It's great to see more video's to critique, specially of a sailor who has as much experience as and club racing success as Mark Harper. I know that many experienced successful sailors find it hard to change their habits and would never even consider taking a look at their style in this much detail, so its refreshing to see someone of Mark's experience eager to see if I can find something that could unlock yet more speed around the course.
11 seconds. Opps - a rudder push to initiate a tack. I'll rewind to check there was not some extra sheet tension. At 9 seconds Mark is responding to a header - the boat is starting to heel to windward and he is bearing away to follow the shift. But at 10 seconds the boat is still heeling more to windward and Mark opts for this tack. Remember that the tack is more efficient if you can build up the angular momentum in the tack. Slightly oversheet, move the weight in to re correct the boat balance as the boat is turning towards the wind without rudder action - then when (and only when) the luff starts to head then re move the body back to windward to reduce the angular momentum in the turn and accelerate the turn of the boat - without the use of the rudder. This method gives more windward glide (cheating the wind as the boat spends more time pointing at the wind) and is highly effective. Checkout the Boat Whisperer Upwind DVD
for a more comprehensive explanation.
36 seconds. Sail shape options: I prefer to use the traveller in the Solo rather than the vang which enables me to control the upper leach of the sail for power and twist. I notice that your small adjustments of sheet makes the boom move too much (IMHO). If these sheet movements were put through the traveller - you would be controlling the camber and twist instead. So if you got a header - then I would sheet in to flatten the sail - (this helps to keep the boat moving and stops the sail luff from stalling in the header) and the closing of the leach will also help reduce the windward heeling effect of the header. However, this does not last forever - as the leach will begin to stall - so you will have to be more active to correct for the header with your weight and then re ease the sheet. I think this method works more effectively and helps to reduce unnecessary rudder movements and also helps to keep the trim of the boat more consistent.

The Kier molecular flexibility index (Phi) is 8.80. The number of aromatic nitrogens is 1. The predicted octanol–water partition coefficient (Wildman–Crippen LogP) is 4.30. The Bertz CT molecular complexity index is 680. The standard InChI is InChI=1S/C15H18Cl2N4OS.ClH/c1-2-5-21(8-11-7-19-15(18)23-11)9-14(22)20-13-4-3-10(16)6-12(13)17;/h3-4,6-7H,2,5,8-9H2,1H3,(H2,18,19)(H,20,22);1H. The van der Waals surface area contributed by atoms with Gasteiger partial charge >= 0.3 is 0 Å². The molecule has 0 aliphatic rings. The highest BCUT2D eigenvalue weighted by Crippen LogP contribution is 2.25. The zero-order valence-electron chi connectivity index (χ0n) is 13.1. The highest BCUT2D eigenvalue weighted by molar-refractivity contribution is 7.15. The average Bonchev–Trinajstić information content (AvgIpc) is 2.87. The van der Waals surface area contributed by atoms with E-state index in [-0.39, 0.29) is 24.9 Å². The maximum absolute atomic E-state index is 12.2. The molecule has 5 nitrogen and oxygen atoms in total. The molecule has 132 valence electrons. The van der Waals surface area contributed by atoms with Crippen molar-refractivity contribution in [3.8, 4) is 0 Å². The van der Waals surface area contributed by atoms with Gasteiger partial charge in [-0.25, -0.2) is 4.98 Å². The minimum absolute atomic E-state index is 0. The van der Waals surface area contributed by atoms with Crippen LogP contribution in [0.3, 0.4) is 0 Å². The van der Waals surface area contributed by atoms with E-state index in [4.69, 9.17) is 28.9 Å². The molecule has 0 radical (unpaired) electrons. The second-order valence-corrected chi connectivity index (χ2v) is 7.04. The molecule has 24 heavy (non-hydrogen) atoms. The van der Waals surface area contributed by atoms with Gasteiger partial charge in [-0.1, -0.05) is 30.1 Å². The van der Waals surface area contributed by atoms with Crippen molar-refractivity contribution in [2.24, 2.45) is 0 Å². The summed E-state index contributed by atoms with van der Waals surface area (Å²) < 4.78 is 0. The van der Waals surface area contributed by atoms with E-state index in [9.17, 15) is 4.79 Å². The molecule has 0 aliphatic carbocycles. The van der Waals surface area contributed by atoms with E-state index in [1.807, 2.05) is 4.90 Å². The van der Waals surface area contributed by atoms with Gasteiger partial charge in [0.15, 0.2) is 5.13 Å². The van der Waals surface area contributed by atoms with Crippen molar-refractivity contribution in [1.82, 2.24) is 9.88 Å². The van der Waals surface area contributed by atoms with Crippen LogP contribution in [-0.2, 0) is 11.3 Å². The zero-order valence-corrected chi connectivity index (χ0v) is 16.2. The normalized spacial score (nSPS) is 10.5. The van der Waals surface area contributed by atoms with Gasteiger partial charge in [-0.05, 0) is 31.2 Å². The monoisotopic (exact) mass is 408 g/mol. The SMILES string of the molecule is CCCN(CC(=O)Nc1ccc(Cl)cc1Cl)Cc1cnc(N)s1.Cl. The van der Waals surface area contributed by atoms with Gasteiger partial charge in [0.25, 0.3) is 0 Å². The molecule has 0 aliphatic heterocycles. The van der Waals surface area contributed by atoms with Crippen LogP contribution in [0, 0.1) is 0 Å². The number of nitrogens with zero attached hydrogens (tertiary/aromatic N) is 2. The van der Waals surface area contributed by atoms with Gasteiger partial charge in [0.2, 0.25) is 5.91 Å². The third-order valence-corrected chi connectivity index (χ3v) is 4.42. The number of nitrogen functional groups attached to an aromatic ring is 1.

56 seconds - you got a huge header! The luff of the sail is now backed. So any movement to windward will help waft the boat round head to wind (as the front of the sail is not working) which should reduce the amount of rudder you need. Take a look at me sailing the RS300 - without the extension (at the bottom of this blog) - all of this tack is weight and sail induced - no requirement for the rudder to push the boat round - which makes it smoother and faster into the tack (more time head to wind with speed).
1: 23 - nice work with this progressive header - working your weight into the boat.
1: 29 - no glide again to head to wind.
2:05 - boat nicely trimmed - very upright. :)
2:21 - I guess this was a training situation, but in your concentration, I have noticed that you have not looked upwind to second guess the next bit of pressure or shift. (good explanaiton of this on the Boat Whisperer Tacktics DVD
2:23 - opps - I should have mentioned the benefit of the frying pan handle style for light wind sailing. When you are in the boat like you are now - you would have a better independent body and tiller movement if you changed from dagger grip to frying pan handle grip - taking the extension to your side. Its really effective and gives you more freedom to move into the boat should you experience a header or less wind - either way your movement would help the glide for a tack or to keep the boat on its feet.
3:59 - you had not let out enough sheet - so the use of the rudder took the boom to the water too much (an indication that the boat is not heeled to windward enough) - which would have slowed the bear away as it becomes a sinking bear away not a lifting bear away. Better explained on the Boat Whisperer Downwind DVD.
4:19 - nice kiting trim to balance the boat downwind.
5:00 Presumably you are sailing by the lee now - as your luff tell tails appear to be going from left to right. I think you could work more on the easing of the sail with a hard stop to induce the upper leach waft that works well in these conditions and its less easy to spot and more effective than the pull in. (by the lee easing = pulling the sail in)
If you can take all these points on, I can't see the Solo fleet at Chichester getting anywhere near you this season.
Steve's tack in an RS300 - no push because there's no extension!